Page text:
Plaza, sporting a plausible New Jersey accent to establish her character’s Newark roots and toughness, plays Emily, a talented and underemployed artist with skills beyond the canvas and a criminal record for DUI and unspecified aggravated assault. When she stumbles onto a way to make a quick $200 working as a dummy shopper — using a stolen credit card to purchase, say, a flat-screen TV that will later be sold on the street — she proves to be a quick study in the ways of deception.
Her mentor in the field is Youcef (Theo Rossi), a Lebanese immigrant who’s a perverse manifestation of the American Dream (Hollywood version): Make a buck however you can, until you can go legit with your ill-gotten gains. Youcef, who wants to buy and run an apartment building, takes Emily under his wing and teaches her the tricks of his illicit trade. They’re a simpatico pair, and soon have more than a business relationship.
But there are a couple of rules: Never conduct business at your home, and don’t try to scam the same store twice in one week. Emily eventually breaks both of them, which leads to trouble with Youcef’s cousin and business partner (Jonathan Avigdori), who is less warm and fuzzy than Youcef.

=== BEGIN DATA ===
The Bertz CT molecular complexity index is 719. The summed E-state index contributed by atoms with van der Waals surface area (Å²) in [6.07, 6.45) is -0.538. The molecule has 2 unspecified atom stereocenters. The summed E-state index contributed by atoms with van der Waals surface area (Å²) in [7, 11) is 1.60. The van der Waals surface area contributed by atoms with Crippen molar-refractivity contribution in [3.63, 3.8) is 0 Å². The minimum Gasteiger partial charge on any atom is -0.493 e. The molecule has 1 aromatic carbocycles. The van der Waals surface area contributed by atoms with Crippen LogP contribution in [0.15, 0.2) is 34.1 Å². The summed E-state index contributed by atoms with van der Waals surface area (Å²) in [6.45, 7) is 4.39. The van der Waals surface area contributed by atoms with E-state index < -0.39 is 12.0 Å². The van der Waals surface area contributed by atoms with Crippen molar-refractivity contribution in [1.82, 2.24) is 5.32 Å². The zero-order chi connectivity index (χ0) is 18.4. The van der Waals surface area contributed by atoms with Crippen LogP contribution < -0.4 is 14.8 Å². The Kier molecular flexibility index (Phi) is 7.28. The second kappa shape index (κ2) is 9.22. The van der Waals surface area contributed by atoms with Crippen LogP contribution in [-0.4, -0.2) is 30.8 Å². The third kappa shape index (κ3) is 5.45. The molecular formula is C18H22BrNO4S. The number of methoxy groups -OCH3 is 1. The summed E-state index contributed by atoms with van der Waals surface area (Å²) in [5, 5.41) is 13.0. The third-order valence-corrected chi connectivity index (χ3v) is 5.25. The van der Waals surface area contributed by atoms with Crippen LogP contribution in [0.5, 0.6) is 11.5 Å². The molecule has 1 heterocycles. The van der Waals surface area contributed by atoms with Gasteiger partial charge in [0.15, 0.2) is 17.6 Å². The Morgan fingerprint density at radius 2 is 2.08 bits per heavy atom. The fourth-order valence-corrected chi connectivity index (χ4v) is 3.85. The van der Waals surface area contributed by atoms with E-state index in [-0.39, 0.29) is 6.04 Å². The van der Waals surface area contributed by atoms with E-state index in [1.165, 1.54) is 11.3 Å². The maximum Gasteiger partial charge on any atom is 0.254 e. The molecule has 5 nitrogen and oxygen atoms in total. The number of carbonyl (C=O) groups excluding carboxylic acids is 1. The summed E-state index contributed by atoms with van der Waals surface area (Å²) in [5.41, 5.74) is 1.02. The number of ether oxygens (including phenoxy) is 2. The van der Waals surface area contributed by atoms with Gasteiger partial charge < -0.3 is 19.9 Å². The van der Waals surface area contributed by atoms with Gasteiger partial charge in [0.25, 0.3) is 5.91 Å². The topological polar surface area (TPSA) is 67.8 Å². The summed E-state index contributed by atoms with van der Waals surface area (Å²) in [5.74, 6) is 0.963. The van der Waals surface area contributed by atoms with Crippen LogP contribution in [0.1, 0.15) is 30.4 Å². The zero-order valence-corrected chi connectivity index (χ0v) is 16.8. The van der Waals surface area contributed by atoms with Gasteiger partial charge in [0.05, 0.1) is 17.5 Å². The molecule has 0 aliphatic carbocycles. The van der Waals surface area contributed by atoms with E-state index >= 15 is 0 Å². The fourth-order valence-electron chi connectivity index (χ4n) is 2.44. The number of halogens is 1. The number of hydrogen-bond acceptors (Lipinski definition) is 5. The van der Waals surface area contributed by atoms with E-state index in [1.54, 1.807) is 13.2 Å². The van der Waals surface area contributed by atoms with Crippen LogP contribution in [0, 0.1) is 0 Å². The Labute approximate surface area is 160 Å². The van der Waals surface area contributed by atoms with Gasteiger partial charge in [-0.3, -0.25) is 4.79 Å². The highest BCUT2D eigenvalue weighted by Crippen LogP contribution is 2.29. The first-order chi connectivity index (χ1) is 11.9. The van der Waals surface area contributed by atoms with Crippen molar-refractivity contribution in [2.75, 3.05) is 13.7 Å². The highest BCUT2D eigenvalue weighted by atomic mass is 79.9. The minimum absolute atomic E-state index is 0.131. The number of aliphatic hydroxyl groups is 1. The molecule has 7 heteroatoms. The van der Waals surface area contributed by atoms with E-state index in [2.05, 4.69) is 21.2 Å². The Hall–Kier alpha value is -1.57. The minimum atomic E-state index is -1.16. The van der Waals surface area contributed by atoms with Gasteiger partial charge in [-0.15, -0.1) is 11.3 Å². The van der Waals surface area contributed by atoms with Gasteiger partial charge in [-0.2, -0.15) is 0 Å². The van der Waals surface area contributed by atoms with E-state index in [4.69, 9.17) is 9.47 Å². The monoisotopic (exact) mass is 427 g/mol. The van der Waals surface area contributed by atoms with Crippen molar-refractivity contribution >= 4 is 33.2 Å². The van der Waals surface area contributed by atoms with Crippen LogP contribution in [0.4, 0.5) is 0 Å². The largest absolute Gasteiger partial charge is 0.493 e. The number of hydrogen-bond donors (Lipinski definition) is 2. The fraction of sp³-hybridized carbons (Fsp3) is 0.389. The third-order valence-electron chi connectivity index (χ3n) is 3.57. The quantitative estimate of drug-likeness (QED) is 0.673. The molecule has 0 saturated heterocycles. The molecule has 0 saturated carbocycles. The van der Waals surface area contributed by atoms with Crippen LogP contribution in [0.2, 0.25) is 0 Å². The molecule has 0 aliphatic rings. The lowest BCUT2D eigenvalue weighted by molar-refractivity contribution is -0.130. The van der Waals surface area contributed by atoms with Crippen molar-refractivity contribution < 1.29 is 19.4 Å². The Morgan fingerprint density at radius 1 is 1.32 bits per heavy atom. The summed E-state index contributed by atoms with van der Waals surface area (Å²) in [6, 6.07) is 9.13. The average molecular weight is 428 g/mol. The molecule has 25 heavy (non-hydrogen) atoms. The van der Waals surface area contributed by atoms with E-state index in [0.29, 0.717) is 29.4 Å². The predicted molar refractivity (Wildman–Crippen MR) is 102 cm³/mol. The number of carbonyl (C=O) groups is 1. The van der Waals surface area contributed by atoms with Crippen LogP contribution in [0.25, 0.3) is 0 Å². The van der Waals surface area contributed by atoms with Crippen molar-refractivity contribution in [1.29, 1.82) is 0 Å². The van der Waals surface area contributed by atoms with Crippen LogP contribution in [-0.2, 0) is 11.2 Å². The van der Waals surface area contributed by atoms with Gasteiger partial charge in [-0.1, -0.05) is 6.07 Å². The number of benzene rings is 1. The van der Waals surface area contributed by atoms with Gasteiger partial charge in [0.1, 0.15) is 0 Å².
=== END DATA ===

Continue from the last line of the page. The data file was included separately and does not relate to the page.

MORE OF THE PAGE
This is where Emily reveals herself to possess an untapped reservoir of badassery — compressed into diamond-hardness by the weight of life’s unfairness. One scene in which Emily interviews for an unpaid internship with the dismissive and condescending head of an ad agency (Gina Gershon) shows Emily to be far from a pushover. As she later explains to Youcef, confiding in him that the aggravated assault charge had been filed by a former toxic boyfriend: It’s not that Emily went too far with him, but that she didn’t go far enough to stand up for herself. If she had really scared the guy, he never would have pressed charges.
In the film’s third act, Plaza is kind of fun to watch, but also a little scary.
When Youcef takes Emily to meet his mother (Sheila Korsi) and the older woman asks Emily what she wants to do with her life, Emily says she doesn’t still know. You’ll figure it out, Mom reassures her. “Emily the teacher? Emily the mother? Emily the something.”
Aubrey Plaza has already figured that last part out. “Emily the Criminal” may not be much of a role model, but its star is something else.
R. At area theaters. Contains strong language, some violence and brief drug use. 97 minutes.